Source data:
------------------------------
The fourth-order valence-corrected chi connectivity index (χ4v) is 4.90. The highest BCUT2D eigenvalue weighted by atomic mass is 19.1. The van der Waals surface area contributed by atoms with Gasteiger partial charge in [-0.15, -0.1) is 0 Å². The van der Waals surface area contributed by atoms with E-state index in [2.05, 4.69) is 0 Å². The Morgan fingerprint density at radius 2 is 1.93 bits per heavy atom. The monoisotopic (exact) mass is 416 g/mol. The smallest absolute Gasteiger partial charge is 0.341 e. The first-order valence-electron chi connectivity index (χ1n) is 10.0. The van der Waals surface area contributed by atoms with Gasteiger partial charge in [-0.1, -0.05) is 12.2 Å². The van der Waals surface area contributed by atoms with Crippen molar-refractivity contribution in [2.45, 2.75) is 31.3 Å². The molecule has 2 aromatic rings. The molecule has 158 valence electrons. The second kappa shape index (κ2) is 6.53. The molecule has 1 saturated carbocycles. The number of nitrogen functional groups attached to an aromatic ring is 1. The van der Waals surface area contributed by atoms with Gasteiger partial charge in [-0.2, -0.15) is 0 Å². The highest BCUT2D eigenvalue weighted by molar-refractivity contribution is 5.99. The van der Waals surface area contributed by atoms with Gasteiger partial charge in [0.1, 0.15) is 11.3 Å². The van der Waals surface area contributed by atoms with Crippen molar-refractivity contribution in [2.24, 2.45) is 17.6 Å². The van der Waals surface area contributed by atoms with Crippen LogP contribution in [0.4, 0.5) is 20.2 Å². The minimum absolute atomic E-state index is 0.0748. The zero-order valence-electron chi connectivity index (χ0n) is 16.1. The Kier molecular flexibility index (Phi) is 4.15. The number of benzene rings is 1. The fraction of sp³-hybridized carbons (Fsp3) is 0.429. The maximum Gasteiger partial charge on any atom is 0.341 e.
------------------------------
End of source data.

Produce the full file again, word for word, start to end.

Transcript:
The fourth-order valence-corrected chi connectivity index (χ4v) is 4.90. The highest BCUT2D eigenvalue weighted by atomic mass is 19.1. The van der Waals surface area contributed by atoms with Gasteiger partial charge in [-0.15, -0.1) is 0 Å². The van der Waals surface area contributed by atoms with E-state index in [2.05, 4.69) is 0 Å². The Morgan fingerprint density at radius 2 is 1.93 bits per heavy atom. The monoisotopic (exact) mass is 416 g/mol. The smallest absolute Gasteiger partial charge is 0.341 e. The first-order valence-electron chi connectivity index (χ1n) is 10.0. The van der Waals surface area contributed by atoms with Gasteiger partial charge in [-0.1, -0.05) is 12.2 Å². The van der Waals surface area contributed by atoms with Crippen molar-refractivity contribution in [2.45, 2.75) is 31.3 Å². The molecule has 2 aromatic rings. The molecule has 158 valence electrons. The second kappa shape index (κ2) is 6.53. The molecule has 1 saturated carbocycles. The number of nitrogen functional groups attached to an aromatic ring is 1. The van der Waals surface area contributed by atoms with Gasteiger partial charge in [-0.2, -0.15) is 0 Å². The highest BCUT2D eigenvalue weighted by molar-refractivity contribution is 5.99. The van der Waals surface area contributed by atoms with Gasteiger partial charge in [0.1, 0.15) is 11.3 Å². The van der Waals surface area contributed by atoms with Crippen molar-refractivity contribution in [2.24, 2.45) is 17.6 Å². The van der Waals surface area contributed by atoms with Crippen LogP contribution in [0.4, 0.5) is 20.2 Å². The minimum absolute atomic E-state index is 0.0748. The zero-order valence-electron chi connectivity index (χ0n) is 16.1. The Kier molecular flexibility index (Phi) is 4.15. The number of benzene rings is 1. The fraction of sp³-hybridized carbons (Fsp3) is 0.429. The maximum Gasteiger partial charge on any atom is 0.341 e.